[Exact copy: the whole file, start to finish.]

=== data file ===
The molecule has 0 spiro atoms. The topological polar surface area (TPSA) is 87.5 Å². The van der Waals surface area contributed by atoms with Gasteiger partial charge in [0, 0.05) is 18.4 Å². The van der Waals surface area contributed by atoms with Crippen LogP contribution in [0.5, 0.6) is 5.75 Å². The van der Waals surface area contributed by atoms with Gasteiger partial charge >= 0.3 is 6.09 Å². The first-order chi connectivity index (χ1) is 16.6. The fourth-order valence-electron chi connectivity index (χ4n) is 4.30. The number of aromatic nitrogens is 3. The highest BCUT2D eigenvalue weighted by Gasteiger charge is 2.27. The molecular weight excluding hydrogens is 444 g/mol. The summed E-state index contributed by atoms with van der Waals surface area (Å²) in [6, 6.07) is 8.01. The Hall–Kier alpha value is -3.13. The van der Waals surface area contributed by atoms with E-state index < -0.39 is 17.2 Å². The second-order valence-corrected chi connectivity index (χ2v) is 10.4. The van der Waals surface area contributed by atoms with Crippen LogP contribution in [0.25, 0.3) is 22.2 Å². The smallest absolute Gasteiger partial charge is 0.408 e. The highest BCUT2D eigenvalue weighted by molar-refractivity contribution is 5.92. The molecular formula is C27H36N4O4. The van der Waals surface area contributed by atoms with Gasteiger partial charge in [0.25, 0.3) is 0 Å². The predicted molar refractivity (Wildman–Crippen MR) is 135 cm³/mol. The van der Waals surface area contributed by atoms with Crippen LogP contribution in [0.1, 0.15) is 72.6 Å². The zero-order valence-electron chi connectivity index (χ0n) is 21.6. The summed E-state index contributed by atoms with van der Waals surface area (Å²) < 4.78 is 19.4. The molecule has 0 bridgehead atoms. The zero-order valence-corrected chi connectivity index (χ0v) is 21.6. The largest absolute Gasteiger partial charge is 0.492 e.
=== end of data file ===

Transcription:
The molecule has 0 spiro atoms. The topological polar surface area (TPSA) is 87.5 Å². The van der Waals surface area contributed by atoms with Gasteiger partial charge in [0, 0.05) is 18.4 Å². The van der Waals surface area contributed by atoms with Crippen LogP contribution in [0.5, 0.6) is 5.75 Å². The van der Waals surface area contributed by atoms with Gasteiger partial charge >= 0.3 is 6.09 Å². The first-order chi connectivity index (χ1) is 16.6. The fourth-order valence-electron chi connectivity index (χ4n) is 4.30. The number of aromatic nitrogens is 3. The highest BCUT2D eigenvalue weighted by Gasteiger charge is 2.27. The molecular weight excluding hydrogens is 444 g/mol. The summed E-state index contributed by atoms with van der Waals surface area (Å²) in [6, 6.07) is 8.01. The Hall–Kier alpha value is -3.13. The van der Waals surface area contributed by atoms with E-state index < -0.39 is 17.2 Å². The second-order valence-corrected chi connectivity index (χ2v) is 10.4. The van der Waals surface area contributed by atoms with Crippen LogP contribution in [0.25, 0.3) is 22.2 Å². The smallest absolute Gasteiger partial charge is 0.408 e. The highest BCUT2D eigenvalue weighted by molar-refractivity contribution is 5.92. The molecular formula is C27H36N4O4. The van der Waals surface area contributed by atoms with Gasteiger partial charge in [0.25, 0.3) is 0 Å². The predicted molar refractivity (Wildman–Crippen MR) is 135 cm³/mol. The van der Waals surface area contributed by atoms with Crippen LogP contribution in [0.1, 0.15) is 72.6 Å². The zero-order valence-electron chi connectivity index (χ0n) is 21.6. The summed E-state index contributed by atoms with van der Waals surface area (Å²) < 4.78 is 19.4. The molecule has 0 bridgehead atoms. The zero-order valence-corrected chi connectivity index (χ0v) is 21.6. The largest absolute Gasteiger partial charge is 0.492 e.